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Brexit deal hopes vanishing as DUP lays into Taoiseach

Varadkar mentions possibility of united Ireland


DUP leader Arlene Foster.  Picture: Reuters

DUP leader Arlene Foster. Picture: Reuters

DUP leader Arlene Foster. Picture: Reuters

Slim hopes of a Brexit deal were vanishing after the DUP launched an extraordinary attack on Leo Varadkar, saying he would "go down in history as the Taoiseach who restored a hard Border".

In one of her party's most furious criticisms yet of the Irish Government, DUP leader Arlene Foster said Dublin had a "majoritarian desire to ride roughshod over unionism".

She also accused Tánaiste Simon Coveney of making "deeply unhelpful, obstructionist and intransigent" remarks.

She was responding to the Tánaiste's assertion that there were two "significant problems" with the alternative arrangements tabled by UK Prime Minister Boris Johnson.

He raised concerns that the plan includes customs checks on the island of Ireland and that the DUP would effectively be handed a veto on the situation every four years.

"We cannot support any proposal that suggests that one party or indeed a minority in Northern Ireland could make the decision for the majority in terms of how these proposals would be implemented in the future.

"That is not consistent with the Good Friday Agreement. It is not something we could possibly support as part of any final deal," Mr Coveney told the Dáil.


A similar message was delivered by the Taoiseach on trip to Scandinavia where he is shoring up solidarity among EU states.

At a press conference in Sweden, Mr Varadkar did theorise that a united Ireland would be one way of keeping an open Border on the island.

He told reporters there were now polls which suggested there was a majority for Irish reunification, as he offered it as one of five possible solutions to the Brexit crisis - and said it was one that would be acceptable to the Irish Government.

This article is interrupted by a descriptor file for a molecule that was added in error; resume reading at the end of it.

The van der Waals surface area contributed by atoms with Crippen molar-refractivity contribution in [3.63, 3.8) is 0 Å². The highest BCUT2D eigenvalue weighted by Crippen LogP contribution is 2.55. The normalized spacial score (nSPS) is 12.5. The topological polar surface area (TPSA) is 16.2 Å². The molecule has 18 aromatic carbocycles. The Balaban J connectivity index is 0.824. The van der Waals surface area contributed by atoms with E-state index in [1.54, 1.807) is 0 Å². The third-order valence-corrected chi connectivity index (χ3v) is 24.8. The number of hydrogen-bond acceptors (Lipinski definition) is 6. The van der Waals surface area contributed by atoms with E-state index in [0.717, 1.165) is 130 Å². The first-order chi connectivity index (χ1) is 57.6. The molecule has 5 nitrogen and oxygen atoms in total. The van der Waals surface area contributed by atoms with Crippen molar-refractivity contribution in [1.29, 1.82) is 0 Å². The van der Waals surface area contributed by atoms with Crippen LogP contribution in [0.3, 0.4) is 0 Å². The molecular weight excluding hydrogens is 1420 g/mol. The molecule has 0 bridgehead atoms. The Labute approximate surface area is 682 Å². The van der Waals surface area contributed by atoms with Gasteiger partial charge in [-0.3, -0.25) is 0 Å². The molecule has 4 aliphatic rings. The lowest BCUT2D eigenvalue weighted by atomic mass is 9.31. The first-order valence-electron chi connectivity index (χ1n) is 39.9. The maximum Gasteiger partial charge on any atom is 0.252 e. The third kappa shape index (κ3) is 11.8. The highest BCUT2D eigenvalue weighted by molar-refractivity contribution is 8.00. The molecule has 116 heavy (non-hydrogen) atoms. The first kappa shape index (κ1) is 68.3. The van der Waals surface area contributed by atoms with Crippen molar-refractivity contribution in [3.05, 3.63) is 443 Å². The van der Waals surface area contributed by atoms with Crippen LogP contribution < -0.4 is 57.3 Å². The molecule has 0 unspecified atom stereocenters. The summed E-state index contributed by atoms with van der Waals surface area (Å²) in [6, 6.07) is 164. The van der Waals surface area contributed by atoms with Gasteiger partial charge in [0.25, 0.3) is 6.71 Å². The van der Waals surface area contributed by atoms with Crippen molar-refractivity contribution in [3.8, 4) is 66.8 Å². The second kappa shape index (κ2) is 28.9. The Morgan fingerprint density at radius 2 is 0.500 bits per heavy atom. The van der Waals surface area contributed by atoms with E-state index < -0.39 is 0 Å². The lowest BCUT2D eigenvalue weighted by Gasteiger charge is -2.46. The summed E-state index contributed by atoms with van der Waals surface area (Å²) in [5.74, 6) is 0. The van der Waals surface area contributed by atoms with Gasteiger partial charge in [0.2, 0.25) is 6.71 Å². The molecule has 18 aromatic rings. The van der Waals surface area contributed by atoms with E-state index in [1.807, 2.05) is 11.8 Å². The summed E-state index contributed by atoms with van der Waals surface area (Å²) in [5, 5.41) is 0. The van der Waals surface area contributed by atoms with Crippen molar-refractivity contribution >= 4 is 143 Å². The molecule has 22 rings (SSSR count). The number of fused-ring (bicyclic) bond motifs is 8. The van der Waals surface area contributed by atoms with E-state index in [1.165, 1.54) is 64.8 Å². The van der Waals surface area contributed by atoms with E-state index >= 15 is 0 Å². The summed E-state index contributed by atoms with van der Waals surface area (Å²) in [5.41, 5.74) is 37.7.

He said new UK plans for the Border "fall short in a number of aspects" and that the Irish Government would not "countenance" putting checks between north and south in any Brexit deal.

The Taoiseach said there were five ways to avoid a hard Border on the island:

1. A united Ireland;

2. The UK decides to stay in the EU;

3. The UK remains in the EU's single market and customs union;

4. The backstop;

5. Ireland rejoins the UK, which he said "is never going to happen".

The commentary drew the ire of the DUP, which has backed Mr Johnson's proposal that Northern Ireland could remain aligned with the rules of the EU single market but must leave the customs union with the rest of the UK.

Ms Foster said the offer was the final one and could not be amended further.

In London, Mr Johnson said his plans had been driven by the need to "protect" and "fortify" the Good Friday Agreement.

But opposition leader Jeremy Corbyn argued that no Labour MP could support the "reckless deal", which he said would jeopardise peace.

In his analysis the Taoiseach cast doubt on Mr Johnson's latest proposals to replace the backstop, saying he didn't "fully understand" the suggestion that the North and the Republic be in different customs unions and that this would "somehow avoid there being tariffs, checks and customs posts on trade between north and south".

He told reporters there was "contradiction" between Mr Johnson's assurances in the House of Commons yesterday that there would be no new customs infrastructure and the details of the UK's submission to the EU's Brexit negotiating team.

It is understood he reiterated these points in phone calls with EU Commission President Jean-Claude Juncker and European Council President Donald Tusk.

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